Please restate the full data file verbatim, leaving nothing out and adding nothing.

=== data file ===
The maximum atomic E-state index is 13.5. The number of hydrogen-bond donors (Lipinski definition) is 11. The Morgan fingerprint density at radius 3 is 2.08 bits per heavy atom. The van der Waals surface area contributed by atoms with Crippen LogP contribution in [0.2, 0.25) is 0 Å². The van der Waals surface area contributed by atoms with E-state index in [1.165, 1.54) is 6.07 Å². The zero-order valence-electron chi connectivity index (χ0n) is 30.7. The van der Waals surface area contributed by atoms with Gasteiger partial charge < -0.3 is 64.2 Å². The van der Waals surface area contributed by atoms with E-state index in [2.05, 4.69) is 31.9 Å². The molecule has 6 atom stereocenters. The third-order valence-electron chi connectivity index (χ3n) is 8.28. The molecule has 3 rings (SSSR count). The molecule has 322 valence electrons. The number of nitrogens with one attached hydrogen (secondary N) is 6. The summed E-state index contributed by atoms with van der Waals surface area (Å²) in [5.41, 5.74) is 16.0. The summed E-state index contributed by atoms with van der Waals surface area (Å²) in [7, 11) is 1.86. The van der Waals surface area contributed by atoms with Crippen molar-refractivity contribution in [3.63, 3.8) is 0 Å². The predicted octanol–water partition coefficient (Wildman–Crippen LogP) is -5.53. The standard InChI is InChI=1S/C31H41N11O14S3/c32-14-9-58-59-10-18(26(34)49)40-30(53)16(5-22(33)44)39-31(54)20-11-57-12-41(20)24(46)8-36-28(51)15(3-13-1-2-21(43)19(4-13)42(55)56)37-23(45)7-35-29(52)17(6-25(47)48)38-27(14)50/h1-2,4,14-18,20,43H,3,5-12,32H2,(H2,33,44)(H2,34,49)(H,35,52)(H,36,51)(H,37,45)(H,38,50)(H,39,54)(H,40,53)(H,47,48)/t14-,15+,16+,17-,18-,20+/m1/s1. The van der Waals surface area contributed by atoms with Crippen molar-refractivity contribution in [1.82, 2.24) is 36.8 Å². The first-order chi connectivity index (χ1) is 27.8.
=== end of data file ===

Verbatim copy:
The maximum atomic E-state index is 13.5. The number of hydrogen-bond donors (Lipinski definition) is 11. The Morgan fingerprint density at radius 3 is 2.08 bits per heavy atom. The van der Waals surface area contributed by atoms with Crippen LogP contribution in [0.2, 0.25) is 0 Å². The van der Waals surface area contributed by atoms with E-state index in [1.165, 1.54) is 6.07 Å². The zero-order valence-electron chi connectivity index (χ0n) is 30.7. The van der Waals surface area contributed by atoms with Gasteiger partial charge < -0.3 is 64.2 Å². The van der Waals surface area contributed by atoms with E-state index in [2.05, 4.69) is 31.9 Å². The molecule has 6 atom stereocenters. The third-order valence-electron chi connectivity index (χ3n) is 8.28. The molecule has 3 rings (SSSR count). The molecule has 322 valence electrons. The number of nitrogens with one attached hydrogen (secondary N) is 6. The summed E-state index contributed by atoms with van der Waals surface area (Å²) in [5.41, 5.74) is 16.0. The summed E-state index contributed by atoms with van der Waals surface area (Å²) in [7, 11) is 1.86. The van der Waals surface area contributed by atoms with Crippen molar-refractivity contribution in [3.63, 3.8) is 0 Å². The predicted octanol–water partition coefficient (Wildman–Crippen LogP) is -5.53. The standard InChI is InChI=1S/C31H41N11O14S3/c32-14-9-58-59-10-18(26(34)49)40-30(53)16(5-22(33)44)39-31(54)20-11-57-12-41(20)24(46)8-36-28(51)15(3-13-1-2-21(43)19(4-13)42(55)56)37-23(45)7-35-29(52)17(6-25(47)48)38-27(14)50/h1-2,4,14-18,20,43H,3,5-12,32H2,(H2,33,44)(H2,34,49)(H,35,52)(H,36,51)(H,37,45)(H,38,50)(H,39,54)(H,40,53)(H,47,48)/t14-,15+,16+,17-,18-,20+/m1/s1. The van der Waals surface area contributed by atoms with Crippen molar-refractivity contribution in [1.82, 2.24) is 36.8 Å². The first-order chi connectivity index (χ1) is 27.8.